Eight years of 'hoarder' house trouble could lead to jail time
MARYSVILLE, Wash. -- Nearly a decade of complaints, calls and emails and Ellen Broadland still sees old cups stuffed into a truck across the street.
Wendy and other neighbors have compared the house they see to one out of the TV show "Hoarders," with trash stuffed into trucks and tarps over long-forgotten vehicles.
"And when he cannot fit in the driver's seat anymore, he parks them and gets another one," Broadland said.
"Would you want to live here?" Arlie Carstens asked. They are upset because they have hounded the county and the city of Marysville for years.
The city says it is a costly process for following up on fines, citations and assistance.
Paul Rochon with the Marysville code enforcement said the home is out of compliance, but that the rules of the system keep his hands tied.
"As long as we see improvement, an action being taken, we'll work with them," he said.
The process has been slow.
The Problem Solvers obtained nearly 300 pages of case files. The documents show the city first dealt with the house in March, 2010 and issued its first violation more than a year later.
The county sent six letters and continued getting responses for months, saying time and again that the fast food cups and old newspapers are actually donations.
"Our first option is to always work with the people, trying to get voluntary compliance and that sort of stuff," Rochon said.
That also means complaints languish for years at the discretion of the department.
Another letter from March, 2012 said the clean-up was of the "utmost importance," yet code enforcement waited a year and a half for another citation.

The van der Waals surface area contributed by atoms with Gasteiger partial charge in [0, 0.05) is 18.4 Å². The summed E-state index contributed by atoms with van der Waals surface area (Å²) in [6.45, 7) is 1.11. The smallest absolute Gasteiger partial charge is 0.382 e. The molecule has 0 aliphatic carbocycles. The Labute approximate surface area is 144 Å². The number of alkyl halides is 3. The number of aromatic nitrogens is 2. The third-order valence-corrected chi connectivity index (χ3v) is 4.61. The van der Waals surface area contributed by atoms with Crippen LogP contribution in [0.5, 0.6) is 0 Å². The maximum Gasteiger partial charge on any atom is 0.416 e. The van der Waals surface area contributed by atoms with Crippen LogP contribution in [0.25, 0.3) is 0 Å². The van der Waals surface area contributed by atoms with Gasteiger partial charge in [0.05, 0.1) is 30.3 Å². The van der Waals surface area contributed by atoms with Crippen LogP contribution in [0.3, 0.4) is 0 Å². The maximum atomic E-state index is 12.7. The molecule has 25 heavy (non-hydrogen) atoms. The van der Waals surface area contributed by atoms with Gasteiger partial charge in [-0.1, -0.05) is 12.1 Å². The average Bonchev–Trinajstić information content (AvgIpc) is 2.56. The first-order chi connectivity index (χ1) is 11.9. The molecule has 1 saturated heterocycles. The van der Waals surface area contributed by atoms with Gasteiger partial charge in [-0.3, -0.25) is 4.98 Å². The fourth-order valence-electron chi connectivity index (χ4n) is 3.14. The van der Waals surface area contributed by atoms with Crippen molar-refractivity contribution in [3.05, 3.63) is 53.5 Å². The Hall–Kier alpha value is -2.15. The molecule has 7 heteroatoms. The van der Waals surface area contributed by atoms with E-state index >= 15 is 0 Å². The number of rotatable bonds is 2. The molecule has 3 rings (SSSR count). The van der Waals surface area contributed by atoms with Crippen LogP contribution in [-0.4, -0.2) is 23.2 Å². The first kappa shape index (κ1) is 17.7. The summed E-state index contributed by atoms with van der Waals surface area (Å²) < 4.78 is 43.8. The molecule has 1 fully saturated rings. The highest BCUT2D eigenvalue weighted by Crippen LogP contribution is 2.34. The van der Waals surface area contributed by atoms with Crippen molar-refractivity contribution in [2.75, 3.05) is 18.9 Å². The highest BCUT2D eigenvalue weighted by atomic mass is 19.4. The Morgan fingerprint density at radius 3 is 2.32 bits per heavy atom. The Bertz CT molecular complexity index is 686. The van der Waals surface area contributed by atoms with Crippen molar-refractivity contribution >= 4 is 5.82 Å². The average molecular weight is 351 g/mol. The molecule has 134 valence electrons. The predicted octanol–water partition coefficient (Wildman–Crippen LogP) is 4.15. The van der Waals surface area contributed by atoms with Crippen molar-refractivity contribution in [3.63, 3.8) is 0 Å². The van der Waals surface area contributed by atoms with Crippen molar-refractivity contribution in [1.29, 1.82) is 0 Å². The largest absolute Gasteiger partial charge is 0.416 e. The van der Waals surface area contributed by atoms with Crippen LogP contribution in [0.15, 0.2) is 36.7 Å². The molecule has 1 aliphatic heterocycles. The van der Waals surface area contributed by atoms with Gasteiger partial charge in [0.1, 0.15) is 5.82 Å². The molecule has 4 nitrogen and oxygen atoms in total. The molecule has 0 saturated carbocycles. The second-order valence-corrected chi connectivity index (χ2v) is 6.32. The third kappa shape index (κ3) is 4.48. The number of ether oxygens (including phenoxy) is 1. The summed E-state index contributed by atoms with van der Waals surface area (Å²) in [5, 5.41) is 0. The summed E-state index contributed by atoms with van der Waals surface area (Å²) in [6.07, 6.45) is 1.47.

The neighbors like Broadland hate it. "We just keep getting the same story," she said.
KOMO 4 tried learning what was happening, but the homeowners stayed inside the house.
The man who lives in the home called later and said he was a military vet and that they both had serious health problems and that contributed to the years of delays.
There is now a court case pending because of all the problems and lack of follow-through, and the couple could face thousands of dollars in fines or 90 days in jail.
The city actually re-wrote the laws of Marysville to make this kind of public nuisance a crime. "That's one of the reasons we've sort of changed the code is because of this place," Rochon said.
Neighbors and the city said there could be health and safety concerns for the man and woman living in the home. There have been welfare checks on them in the past, and so far there is no need for intervention yet.
Their court date coming up in March is nearly four years to the day of the first complaint in Marysville.